EGR-1 is an active transcription factor in TGF-β2-mediated small intestinal cell differentiation

Man Zhang, Yalin Liao, Bo Lönnerdal

Research output: Contribution to journalArticle

3 Scopus citations

Abstract

Human milk contains growth factors that maintain intestinal mucosal homeostasis, but the molecular mechanisms behind how these growth factors regulate gene transcription are largely unknown. In this study, IEC-6 (rat intestinal epithelial cells) cells were used as a model to study cell differentiation mediated by transforming growth factor-β2 (TGF-β2), the most abundant growth factor in human milk. We focused on the transcription factor early growth response-1 (EGR-1), as we found a robust and rapid response in our initial transcription factor screen. Immunoblotting and immunofluorescent assays confirmed the phenotype change upon TGF-β2 treatment and EGR-1 stimulation in the nucleus, with maximum expression occurring at 1 h. Chromatin immunoprecipitation sequencing was performed to map genome-wide EGR-1 binding sites on more than 1800 genes, widely involved in processes such as gene expression, transcription, membrane invagination and metabolism. In particular, more than 15 Wnt signaling pathway genes have EGR-1 binding sites; among them, Axin1 was the limiting factor, ensuring proper β-catenin accumulation in the cytoplasm. We further used chromatin immunoprecipitation quantitative PCR to validate that EGR-1 binds to the region of −636/−454 bp and −454/−200 bp of the Axin1 promoter and functionally activates gene expression. The effect of TGF-β2 on maintaining small intestinal cell homeostasis was partially explained by Axin1 activation through EGR-1.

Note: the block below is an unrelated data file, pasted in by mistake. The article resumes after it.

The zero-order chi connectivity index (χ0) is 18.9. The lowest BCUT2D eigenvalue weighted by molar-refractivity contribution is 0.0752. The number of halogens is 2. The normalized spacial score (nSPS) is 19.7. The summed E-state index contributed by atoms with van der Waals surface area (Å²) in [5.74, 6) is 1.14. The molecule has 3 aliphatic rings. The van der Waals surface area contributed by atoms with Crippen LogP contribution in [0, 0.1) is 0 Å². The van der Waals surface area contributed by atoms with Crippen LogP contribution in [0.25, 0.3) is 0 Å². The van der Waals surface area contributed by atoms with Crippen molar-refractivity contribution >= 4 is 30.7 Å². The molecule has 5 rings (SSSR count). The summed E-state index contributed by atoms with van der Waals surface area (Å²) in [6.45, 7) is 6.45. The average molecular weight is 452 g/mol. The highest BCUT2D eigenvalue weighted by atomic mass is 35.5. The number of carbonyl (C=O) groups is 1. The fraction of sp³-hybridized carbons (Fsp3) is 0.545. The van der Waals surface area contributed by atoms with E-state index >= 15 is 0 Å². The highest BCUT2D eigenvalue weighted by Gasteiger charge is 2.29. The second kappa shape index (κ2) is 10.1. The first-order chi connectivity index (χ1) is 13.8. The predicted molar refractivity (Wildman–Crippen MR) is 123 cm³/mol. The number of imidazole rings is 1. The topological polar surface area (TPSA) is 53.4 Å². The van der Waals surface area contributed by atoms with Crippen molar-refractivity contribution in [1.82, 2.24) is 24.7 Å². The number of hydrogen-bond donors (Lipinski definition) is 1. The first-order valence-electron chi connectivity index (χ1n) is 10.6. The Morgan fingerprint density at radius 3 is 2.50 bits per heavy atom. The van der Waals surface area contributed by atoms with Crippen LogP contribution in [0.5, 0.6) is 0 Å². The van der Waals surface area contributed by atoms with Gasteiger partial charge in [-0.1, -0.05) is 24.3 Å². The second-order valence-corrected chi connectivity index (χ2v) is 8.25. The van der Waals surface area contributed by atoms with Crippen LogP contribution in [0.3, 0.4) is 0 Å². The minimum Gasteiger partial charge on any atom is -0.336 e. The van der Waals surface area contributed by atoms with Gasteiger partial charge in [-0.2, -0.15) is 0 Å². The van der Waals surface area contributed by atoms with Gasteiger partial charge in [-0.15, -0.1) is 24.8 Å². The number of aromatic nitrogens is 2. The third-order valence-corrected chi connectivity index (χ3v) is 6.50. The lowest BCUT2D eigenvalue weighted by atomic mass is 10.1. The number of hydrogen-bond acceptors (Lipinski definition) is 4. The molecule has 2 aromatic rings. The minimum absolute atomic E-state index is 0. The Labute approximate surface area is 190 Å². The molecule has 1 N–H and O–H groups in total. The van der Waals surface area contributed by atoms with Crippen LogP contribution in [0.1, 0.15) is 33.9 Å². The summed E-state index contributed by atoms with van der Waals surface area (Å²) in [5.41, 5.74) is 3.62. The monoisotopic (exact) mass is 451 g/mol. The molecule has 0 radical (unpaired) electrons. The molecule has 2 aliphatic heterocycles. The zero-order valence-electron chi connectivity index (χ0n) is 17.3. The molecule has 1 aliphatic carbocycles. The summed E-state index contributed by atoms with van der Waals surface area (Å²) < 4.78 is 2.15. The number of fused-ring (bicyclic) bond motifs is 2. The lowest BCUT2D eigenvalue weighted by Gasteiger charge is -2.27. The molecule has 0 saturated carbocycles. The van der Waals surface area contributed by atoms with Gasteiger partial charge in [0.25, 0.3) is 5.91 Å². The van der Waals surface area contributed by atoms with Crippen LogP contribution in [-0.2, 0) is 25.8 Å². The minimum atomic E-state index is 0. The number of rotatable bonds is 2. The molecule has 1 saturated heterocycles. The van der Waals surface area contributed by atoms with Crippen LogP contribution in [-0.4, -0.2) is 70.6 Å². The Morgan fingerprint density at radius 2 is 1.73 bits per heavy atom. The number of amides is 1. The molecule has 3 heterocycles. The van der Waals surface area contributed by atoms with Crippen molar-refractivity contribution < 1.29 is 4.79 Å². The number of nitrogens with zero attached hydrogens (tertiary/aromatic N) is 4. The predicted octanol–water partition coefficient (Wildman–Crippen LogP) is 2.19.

Original languageEnglish (US)
Pages (from-to)101-108
Number of pages8
JournalJournal of Nutritional Biochemistry
Volume37
DOIs
StatePublished - Nov 1 2016

Keywords

  • Axin1
  • Cell differentiation
  • ChIP-sequencing
  • EGR-1
  • TGF-β2

ASJC Scopus subject areas

  • Endocrinology, Diabetes and Metabolism
  • Biochemistry
  • Molecular Biology
  • Nutrition and Dietetics
  • Clinical Biochemistry

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